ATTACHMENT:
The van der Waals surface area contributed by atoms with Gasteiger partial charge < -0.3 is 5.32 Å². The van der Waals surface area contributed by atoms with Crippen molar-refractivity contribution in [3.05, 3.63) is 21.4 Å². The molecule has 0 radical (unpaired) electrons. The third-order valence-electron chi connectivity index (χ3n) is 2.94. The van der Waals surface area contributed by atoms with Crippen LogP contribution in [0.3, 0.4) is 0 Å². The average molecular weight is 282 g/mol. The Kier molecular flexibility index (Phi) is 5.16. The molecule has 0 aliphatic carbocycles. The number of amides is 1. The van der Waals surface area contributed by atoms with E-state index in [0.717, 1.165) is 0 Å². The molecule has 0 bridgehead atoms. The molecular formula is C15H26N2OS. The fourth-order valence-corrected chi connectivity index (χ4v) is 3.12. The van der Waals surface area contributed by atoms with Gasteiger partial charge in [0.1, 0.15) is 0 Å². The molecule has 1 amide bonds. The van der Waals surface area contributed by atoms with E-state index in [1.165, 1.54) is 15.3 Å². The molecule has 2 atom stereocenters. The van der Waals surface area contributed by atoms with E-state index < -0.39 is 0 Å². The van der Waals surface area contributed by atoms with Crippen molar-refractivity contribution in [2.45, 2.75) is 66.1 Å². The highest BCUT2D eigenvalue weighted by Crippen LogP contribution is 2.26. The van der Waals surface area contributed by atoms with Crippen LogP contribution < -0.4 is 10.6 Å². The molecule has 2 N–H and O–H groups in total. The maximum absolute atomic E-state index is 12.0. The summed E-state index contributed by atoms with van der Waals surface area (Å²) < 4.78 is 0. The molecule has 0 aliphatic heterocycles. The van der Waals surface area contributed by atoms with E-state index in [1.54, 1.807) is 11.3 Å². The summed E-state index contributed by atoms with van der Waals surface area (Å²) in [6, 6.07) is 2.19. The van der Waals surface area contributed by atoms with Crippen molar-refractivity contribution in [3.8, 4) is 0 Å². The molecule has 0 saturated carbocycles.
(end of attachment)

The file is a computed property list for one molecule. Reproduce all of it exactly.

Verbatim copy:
The van der Waals surface area contributed by atoms with Gasteiger partial charge < -0.3 is 5.32 Å². The van der Waals surface area contributed by atoms with Crippen molar-refractivity contribution in [3.05, 3.63) is 21.4 Å². The molecule has 0 radical (unpaired) electrons. The third-order valence-electron chi connectivity index (χ3n) is 2.94. The van der Waals surface area contributed by atoms with Crippen LogP contribution in [0.3, 0.4) is 0 Å². The average molecular weight is 282 g/mol. The Kier molecular flexibility index (Phi) is 5.16. The molecule has 0 aliphatic carbocycles. The number of amides is 1. The van der Waals surface area contributed by atoms with E-state index in [0.717, 1.165) is 0 Å². The molecule has 0 bridgehead atoms. The molecular formula is C15H26N2OS. The fourth-order valence-corrected chi connectivity index (χ4v) is 3.12. The van der Waals surface area contributed by atoms with Gasteiger partial charge in [0.1, 0.15) is 0 Å². The molecule has 1 amide bonds. The van der Waals surface area contributed by atoms with E-state index in [1.165, 1.54) is 15.3 Å². The molecule has 2 atom stereocenters. The van der Waals surface area contributed by atoms with E-state index < -0.39 is 0 Å². The van der Waals surface area contributed by atoms with Crippen molar-refractivity contribution in [2.45, 2.75) is 66.1 Å². The highest BCUT2D eigenvalue weighted by Crippen LogP contribution is 2.26. The van der Waals surface area contributed by atoms with Crippen LogP contribution < -0.4 is 10.6 Å². The molecule has 2 N–H and O–H groups in total. The maximum absolute atomic E-state index is 12.0. The summed E-state index contributed by atoms with van der Waals surface area (Å²) < 4.78 is 0. The molecule has 0 aliphatic heterocycles. The van der Waals surface area contributed by atoms with E-state index in [1.54, 1.807) is 11.3 Å². The summed E-state index contributed by atoms with van der Waals surface area (Å²) in [6, 6.07) is 2.19. The van der Waals surface area contributed by atoms with Crippen molar-refractivity contribution in [3.8, 4) is 0 Å². The molecule has 0 saturated carbocycles.